To avoid a cockpit computer hijacking, USCG should require the software be made-in-America, security experts warn.
The U.S. Coast Guard wants to buy a navigating app, similar to those already used by civilian pilots, for service members who are substituting iPads for flight bags, according to a government solicitation. But the software specifications omit certain safeguards to prevent hackers from hijacking the cockpit, some information technology specialists say.
The section of the Aug. 14 work order pertaining to security requirements states, "There are no special security requirements.”
Today, with paper-based aviation charts, it's hard, if not impossible, for bad guys to corrupt directional guides. But, as flight planning migrates to software-based resources, it is critical that agencies ensure those programs do not contain malicious code, said Bernard Skoch, a retired Air Force brigadier general and government IT consultant.
"It doesn't take much imagination to envision a horrible scenario in which a bad actor corrupts every Coast Guard cockpit with a few keystrokes," he said.
The service's purchase plans do not require that the app's code be developed in the United States or that it be subjected to penetration attempts by hired hackers. "I think that opens up a significant risk area. The software will become mission critical and should be domestically written, or as a minimum it should be provided only by programmers in countries friendly to the U.S.," Skoch said.
Coast Guard officials did not respond to a request for comment.
The app will display confidential government information, such as maps and charts collected by the National Geospatial-Intelligence Agency, but stolen secrets are not the main concern.
The sensitivity-level of that NGA data does not require special data protections, Skoch said. But that data and all the other code in a navigation app, regardless of content, should require that the software be designed stateside and undergo thorough testing and validation, he said, because digital vulnerabilities can be exploited to manipulate aircraft.
The Air Force Special Operations Command canceled an iPad procurement in February 2012, after receiving a query from Nextgov about its stated plans to use Russian-developed GoodReader software for mission security and as a document reader.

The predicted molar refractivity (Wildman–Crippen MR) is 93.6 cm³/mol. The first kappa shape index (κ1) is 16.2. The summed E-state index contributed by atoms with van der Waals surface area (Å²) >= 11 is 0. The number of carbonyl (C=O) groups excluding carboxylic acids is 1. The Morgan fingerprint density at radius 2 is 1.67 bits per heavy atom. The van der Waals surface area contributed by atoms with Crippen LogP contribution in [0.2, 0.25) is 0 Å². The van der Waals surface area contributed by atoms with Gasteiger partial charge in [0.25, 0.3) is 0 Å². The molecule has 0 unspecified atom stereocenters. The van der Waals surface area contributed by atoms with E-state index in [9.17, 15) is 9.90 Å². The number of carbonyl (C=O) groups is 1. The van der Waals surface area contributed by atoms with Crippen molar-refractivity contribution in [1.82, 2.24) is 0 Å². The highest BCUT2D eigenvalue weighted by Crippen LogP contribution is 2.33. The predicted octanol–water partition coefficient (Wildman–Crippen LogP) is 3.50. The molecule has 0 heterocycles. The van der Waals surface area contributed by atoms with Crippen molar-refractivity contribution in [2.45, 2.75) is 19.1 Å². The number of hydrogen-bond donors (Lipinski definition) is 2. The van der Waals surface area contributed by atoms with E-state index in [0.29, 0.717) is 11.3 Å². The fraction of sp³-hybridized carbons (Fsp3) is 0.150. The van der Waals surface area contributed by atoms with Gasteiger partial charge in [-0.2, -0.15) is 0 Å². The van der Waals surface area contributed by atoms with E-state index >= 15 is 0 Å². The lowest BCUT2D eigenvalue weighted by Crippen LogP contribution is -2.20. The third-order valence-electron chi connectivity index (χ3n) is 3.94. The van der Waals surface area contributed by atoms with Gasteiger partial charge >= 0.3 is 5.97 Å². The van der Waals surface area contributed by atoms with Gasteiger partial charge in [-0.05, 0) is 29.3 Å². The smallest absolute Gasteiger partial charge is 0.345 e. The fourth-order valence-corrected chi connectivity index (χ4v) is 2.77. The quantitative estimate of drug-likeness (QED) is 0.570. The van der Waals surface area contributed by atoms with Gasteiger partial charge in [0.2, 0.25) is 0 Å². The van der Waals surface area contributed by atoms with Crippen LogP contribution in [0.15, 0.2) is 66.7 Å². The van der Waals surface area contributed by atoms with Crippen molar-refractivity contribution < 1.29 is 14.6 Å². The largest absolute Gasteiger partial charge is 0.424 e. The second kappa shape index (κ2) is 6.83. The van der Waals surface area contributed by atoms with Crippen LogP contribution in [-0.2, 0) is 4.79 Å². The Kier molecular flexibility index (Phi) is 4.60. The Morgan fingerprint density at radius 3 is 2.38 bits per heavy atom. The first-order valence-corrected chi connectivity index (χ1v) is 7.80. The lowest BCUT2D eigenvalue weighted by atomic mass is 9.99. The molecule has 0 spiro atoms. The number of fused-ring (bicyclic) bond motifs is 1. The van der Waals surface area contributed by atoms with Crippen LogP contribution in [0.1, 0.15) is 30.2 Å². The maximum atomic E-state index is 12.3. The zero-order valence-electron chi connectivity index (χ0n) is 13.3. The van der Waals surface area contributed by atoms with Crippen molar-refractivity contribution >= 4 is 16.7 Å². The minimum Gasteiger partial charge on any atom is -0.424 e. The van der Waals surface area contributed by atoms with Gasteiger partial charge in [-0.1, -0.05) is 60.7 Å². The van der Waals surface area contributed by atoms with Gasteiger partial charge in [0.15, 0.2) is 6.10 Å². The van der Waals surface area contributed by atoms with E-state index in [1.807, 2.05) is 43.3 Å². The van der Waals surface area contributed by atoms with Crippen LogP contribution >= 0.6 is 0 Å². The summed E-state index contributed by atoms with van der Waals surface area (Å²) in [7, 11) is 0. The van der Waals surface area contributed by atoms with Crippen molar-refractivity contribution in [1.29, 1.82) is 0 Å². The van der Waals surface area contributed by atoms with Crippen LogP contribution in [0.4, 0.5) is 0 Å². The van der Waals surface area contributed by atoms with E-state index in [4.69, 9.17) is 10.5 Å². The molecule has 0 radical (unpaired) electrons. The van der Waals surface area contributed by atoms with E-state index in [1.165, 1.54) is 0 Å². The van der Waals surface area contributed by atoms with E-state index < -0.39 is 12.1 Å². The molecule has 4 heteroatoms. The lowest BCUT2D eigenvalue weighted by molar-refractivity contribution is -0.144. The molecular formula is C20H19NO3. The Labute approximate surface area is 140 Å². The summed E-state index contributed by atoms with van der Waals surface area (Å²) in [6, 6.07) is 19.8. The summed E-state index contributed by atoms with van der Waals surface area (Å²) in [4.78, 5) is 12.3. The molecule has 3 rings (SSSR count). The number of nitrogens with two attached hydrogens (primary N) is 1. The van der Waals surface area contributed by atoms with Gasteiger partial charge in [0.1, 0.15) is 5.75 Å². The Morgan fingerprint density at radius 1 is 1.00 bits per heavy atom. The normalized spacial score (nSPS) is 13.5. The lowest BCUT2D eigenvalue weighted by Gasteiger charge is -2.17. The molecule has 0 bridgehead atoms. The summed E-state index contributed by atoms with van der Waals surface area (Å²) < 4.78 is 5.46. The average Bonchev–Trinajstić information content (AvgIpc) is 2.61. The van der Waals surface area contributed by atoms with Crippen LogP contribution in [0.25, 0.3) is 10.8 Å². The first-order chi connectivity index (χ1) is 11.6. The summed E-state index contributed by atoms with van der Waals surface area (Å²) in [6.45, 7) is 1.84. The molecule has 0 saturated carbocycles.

There is room to enhance the Coast Guard’s security requirements, but this expected IT buy is "a good sign" for the federal acquisition process, said Warren Suss, a government telecommunications analyst. "In recent years, the security cops have really stood in the way, by being absolute, looking for the 100 percent security."
Now, civilian agencies, and even the Pentagon, are deploying “mobile device management” systems to reduce the risk government-issued consumer electronics will compromise agency networks or leak information.
The Coast Guard is probably considering, “How likely is it that these maps either could get in the wrong hands or could be changed or compromised, and how do you weigh that against the potential benefits of giving these fliers a better solution for getting their geographic information? I believe that is a legitimate tradeoff,” Suss said.
During potentially four years of use, the app will support between 200 and 1,100 iPads, according to the contract documents.
The tool, described as "critical to USCG aviation's operation requirements," will feed the service's personnel terminal instrument approach procedures, arrival and departure instructions, and en route navigational charts, officials said. Like a consumer iPad app, it must understand finger gestures, such as pinch-to-zoom, as well as incorporate "night settings" for easy viewing during operations in the dark.